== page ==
Fix for Heartbleed bug may slow internet to a crawl

Most sites have closed the back door to hackers with a patch, but it will make browsers sluggish

PUBLISHED : Wednesday, 16 April, 2014, 11:37pm
UPDATED : Thursday, 17 April, 2014, 4:13am


The heartache from the Heartbleed internet flaw is not over, and some experts say the fix may lead to more online disruption and confusion.

The good news is that most sites deemed vulnerable have patched their systems or are in the process of doing so.

The bad news is that web browsers might be overloaded by the overhaul of security certificates, leading to error messages and impacting web performance, said Johannes Ullrich of the SANS Internet Storm Centre.

"A good percentage of the websites are patched," Ullrich said on Tuesday.

The patches enable the web operators to obtain new security certificates that demonstrate they can be trusted by browsers.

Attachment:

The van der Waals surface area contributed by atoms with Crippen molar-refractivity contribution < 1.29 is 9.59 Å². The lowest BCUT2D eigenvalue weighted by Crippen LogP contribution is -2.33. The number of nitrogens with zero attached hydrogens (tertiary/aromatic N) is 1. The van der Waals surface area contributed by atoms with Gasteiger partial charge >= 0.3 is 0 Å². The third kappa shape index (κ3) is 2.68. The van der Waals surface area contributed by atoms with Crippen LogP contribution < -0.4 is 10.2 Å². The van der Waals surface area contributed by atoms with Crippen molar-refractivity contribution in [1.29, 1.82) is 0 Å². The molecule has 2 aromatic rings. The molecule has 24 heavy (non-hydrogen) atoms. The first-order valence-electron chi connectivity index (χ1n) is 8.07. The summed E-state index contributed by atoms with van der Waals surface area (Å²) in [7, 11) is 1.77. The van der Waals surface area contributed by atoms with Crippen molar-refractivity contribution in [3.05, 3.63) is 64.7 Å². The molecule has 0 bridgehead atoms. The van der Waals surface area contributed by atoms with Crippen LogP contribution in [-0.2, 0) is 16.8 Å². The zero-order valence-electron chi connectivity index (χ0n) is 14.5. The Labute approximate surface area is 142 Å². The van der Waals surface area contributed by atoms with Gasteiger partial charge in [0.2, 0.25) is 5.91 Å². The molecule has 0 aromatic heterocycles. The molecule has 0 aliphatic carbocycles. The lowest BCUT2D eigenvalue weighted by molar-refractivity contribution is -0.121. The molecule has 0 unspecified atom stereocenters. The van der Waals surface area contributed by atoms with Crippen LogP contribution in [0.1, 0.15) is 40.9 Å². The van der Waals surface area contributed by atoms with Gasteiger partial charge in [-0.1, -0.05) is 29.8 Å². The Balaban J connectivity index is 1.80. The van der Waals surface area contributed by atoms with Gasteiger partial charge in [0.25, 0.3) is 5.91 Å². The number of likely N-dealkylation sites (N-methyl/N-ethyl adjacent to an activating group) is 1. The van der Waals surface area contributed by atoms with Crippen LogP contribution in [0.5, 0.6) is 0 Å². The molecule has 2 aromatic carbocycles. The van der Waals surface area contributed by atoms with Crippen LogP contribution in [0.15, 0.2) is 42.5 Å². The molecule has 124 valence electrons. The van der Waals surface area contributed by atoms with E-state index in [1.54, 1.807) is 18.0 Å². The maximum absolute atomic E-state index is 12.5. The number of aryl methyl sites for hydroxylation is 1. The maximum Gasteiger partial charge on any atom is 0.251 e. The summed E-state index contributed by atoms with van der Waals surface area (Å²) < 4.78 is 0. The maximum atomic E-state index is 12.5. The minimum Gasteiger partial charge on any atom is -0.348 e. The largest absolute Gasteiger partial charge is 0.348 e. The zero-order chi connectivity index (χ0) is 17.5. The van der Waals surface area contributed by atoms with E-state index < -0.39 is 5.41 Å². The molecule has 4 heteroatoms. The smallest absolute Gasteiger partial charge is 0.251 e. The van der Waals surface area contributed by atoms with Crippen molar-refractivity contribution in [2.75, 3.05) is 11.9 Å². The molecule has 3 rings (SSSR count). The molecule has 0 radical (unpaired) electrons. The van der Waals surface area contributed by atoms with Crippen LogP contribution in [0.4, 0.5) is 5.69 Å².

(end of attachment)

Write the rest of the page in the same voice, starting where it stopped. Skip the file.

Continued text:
But Ullrich noted that for each patch, web browsers must update their list of "untrusted" certificates or "keys" that would be rejected.

"For the fix, the website needs to obtain a new private key and the old key has to be revoked," he said. "Browsers will not trust the old keys."

Browsers generally update dozens of keys on a daily basis, but because of the Heartbleed fix, that number may rise to tens of thousands.

If the verification process took too long, Ullrich said, the browser might simply declare the site invalid or show an error message.

"People will see errors," he said. "They will see an invalid certificate. They can either accept the certificate or consider it invalid."

The big danger is that internet users may become so confused or frustrated that they ignore the warnings or reconfigure their browsers to no longer perform the security check.

"If people turn off those lists, then a hacker could get in," Ullrich said.

The bug is a flaw in the OpenSSL encryption at "https" websites that internet users have been taught to trust.

Warnings have spread in the last week about the Heartbleed flaw, which lets hackers snatch packets of data from working memory in computers, creating the potential for them to steal passwords or encryption keys.

Google said some versions of its Android mobile operating system might be vulnerable.